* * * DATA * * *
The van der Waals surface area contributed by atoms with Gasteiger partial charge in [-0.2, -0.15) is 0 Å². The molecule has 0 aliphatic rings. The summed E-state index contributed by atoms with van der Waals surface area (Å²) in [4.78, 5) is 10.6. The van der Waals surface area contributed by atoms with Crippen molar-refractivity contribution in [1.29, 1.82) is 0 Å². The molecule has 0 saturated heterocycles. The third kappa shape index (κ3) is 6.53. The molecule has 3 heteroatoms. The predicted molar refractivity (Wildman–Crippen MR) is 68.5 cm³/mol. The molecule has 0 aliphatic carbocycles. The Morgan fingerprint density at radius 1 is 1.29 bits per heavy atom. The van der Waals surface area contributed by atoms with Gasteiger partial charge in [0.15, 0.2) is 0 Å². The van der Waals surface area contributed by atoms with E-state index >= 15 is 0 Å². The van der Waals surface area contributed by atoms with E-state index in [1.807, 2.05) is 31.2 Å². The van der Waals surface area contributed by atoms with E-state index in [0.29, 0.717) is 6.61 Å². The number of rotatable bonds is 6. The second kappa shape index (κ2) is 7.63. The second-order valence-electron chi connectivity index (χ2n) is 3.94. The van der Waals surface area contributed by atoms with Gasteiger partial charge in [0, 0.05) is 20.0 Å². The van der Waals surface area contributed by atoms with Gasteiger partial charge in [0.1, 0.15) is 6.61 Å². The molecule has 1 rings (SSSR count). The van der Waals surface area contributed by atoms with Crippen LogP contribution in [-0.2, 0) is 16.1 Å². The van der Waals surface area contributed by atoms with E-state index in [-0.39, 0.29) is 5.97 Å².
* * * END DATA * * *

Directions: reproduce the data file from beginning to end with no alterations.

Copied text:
The van der Waals surface area contributed by atoms with Gasteiger partial charge in [-0.2, -0.15) is 0 Å². The molecule has 0 aliphatic rings. The summed E-state index contributed by atoms with van der Waals surface area (Å²) in [4.78, 5) is 10.6. The van der Waals surface area contributed by atoms with Crippen molar-refractivity contribution in [1.29, 1.82) is 0 Å². The molecule has 0 saturated heterocycles. The third kappa shape index (κ3) is 6.53. The molecule has 3 heteroatoms. The predicted molar refractivity (Wildman–Crippen MR) is 68.5 cm³/mol. The molecule has 0 aliphatic carbocycles. The Morgan fingerprint density at radius 1 is 1.29 bits per heavy atom. The van der Waals surface area contributed by atoms with Gasteiger partial charge in [0.15, 0.2) is 0 Å². The van der Waals surface area contributed by atoms with E-state index >= 15 is 0 Å². The van der Waals surface area contributed by atoms with E-state index in [1.807, 2.05) is 31.2 Å². The van der Waals surface area contributed by atoms with E-state index in [0.29, 0.717) is 6.61 Å². The number of rotatable bonds is 6. The second kappa shape index (κ2) is 7.63. The second-order valence-electron chi connectivity index (χ2n) is 3.94. The van der Waals surface area contributed by atoms with Gasteiger partial charge in [0, 0.05) is 20.0 Å². The van der Waals surface area contributed by atoms with Gasteiger partial charge in [0.1, 0.15) is 6.61 Å². The molecule has 1 rings (SSSR count). The van der Waals surface area contributed by atoms with Crippen LogP contribution in [-0.2, 0) is 16.1 Å². The van der Waals surface area contributed by atoms with E-state index in [-0.39, 0.29) is 5.97 Å².